Laserdisc versus VHS

Laserdisc vs. VHS

LD had a number of advantages over VHS. It featured a far sharper picture with a horizontal resolution of 400 lines for NTSC and 440 lines for PAL discs, while VHS only offered 250 lines. It could handle analog and digital audio where VHS was analog only, and the NTSC discs could store multiple audio tracks. This allowed for extras like director's commentary tracks and other features to be added on to a film, creating "Special Edition" releases that would not have been possible with VHS. Disc access was random and chapter based, like the DVD format, meaning that one could jump to any point on a given disc very quickly (depending on the player and the disc, within a few seconds at the most). (Random access is a general advantage of disc formats.) By comparison, VHS would require tedious rewinding and fast-forwarding to get to specific points. Laserdiscs were cheaper than videocassettes to manufacture, because they lack the moving parts and plastic outer shell that are necessary for VHS tapes to work. (A standard VHS cassette has at least 14 parts including the actual tape. A Laserdisc has one part, with five or six layers.)

Moreover, because the discs are read optically instead of magnetically, no physical contact needs to be made between the player and the disc, except for the player's clamp that holds the disc at its center as it's spun and read. As a result, playback doesn't wear the information-bearing part of the discs, and properly-manufactured LDs will theoretically last beyond one's lifetime. By contrast, a VHS tape holds all of its picture and sound information on the tape in a magnetic coating which rubs directly against the player heads, causing progressive wear with each use. Also, the tape is thin and delicate, and it is easy for a player mechanism (especially on a cheap model) to mishandle the tape and damage it by creasing, frilling (stretching) the edges, or even break it.

The format's support for multiple audio tracks allowed for vast supplemental materials to be included on-disc and made it the first viable format for "Special Edition" releases; the 1984 Criterion Collection edition of Citizen Kane is generally credited as being the first "Special Edition" release to home video, and for setting the standard by which future SE discs were measured. In addition, the format's instant seeking capability made it possible for a new breed of laserdisc-based video arcade games, beginning with Dragon's Lair, to be born.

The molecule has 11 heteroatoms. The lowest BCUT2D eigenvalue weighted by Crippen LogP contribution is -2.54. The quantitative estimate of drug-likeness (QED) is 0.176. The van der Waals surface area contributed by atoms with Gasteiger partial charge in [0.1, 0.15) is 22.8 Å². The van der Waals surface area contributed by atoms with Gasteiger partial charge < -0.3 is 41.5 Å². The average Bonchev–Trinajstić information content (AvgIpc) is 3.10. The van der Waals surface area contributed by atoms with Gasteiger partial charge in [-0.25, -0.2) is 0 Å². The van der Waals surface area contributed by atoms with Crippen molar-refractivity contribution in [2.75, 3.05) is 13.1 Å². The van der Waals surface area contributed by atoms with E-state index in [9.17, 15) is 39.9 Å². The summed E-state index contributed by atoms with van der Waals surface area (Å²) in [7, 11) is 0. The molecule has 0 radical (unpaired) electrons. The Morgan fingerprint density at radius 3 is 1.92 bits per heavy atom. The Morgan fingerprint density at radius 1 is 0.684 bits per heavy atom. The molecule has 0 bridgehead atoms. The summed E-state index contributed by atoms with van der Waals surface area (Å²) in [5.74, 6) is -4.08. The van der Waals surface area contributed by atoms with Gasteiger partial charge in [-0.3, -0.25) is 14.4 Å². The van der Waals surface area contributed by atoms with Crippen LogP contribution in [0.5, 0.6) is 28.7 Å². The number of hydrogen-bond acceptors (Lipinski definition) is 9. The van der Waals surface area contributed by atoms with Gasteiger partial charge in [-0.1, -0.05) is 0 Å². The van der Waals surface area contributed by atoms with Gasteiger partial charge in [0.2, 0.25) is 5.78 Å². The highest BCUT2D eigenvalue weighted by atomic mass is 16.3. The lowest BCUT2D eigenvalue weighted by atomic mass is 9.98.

Unfortunately, the format was not without its disadvantages. The discs were 30cm (12 inches) across, heavy, cumbersome, easier to damage on handling than a VHS cassette, and recording-capable units were not sold to the general public due to pressure from the film industry. And despite their massive storage capacity, the space-consuming analog video signal LDs couldn't store much video; depending on whether it was a CLV or CAV disc, each side of a given disc was limited to holding either 30 (for CAV discs) or 60 minutes (for CLV discs) of data. After one side was finished playing, a disc would have to be flipped over in order to continue watching the film, and many films required two discs (usually two sides of disc 1 and one side of disc 2) to contain them completely. Many players, especially units built after the mid-1980s, could "flip" discs automatically by rotating the optical pickup to the other side of the disc, but except in high-end models with a pre-read buffer, this was accompanied by a pause in the movie during the side change. In addition, if the movie was longer than what could be stored on 2 sides of a single disc, manually swapping to a second disc would be necessary at some point during the film. To make matters worse, many early LDs were not manufactured properly; sometimes a substandard adhesive was used to sandwich together the two sides of the disc, causing it to delaminate slightly. This would allow air in, which would cause the metallic part of the discs to oxidize. This eventually destroyed the disc as the oxidized aluminum lost its reflective property, a process known as "laser rot" among LD enthusiasts. (Early CDs suffered similar problems, including a notorious batch of defective discs manufactured by Philips-DuPont Optical in Europe during the early 1990s.)

Currently, the LaserDisc movie that has the most reported laser rot is the film Eraser (1996), as noted by the contributors of LaserDisc Database.

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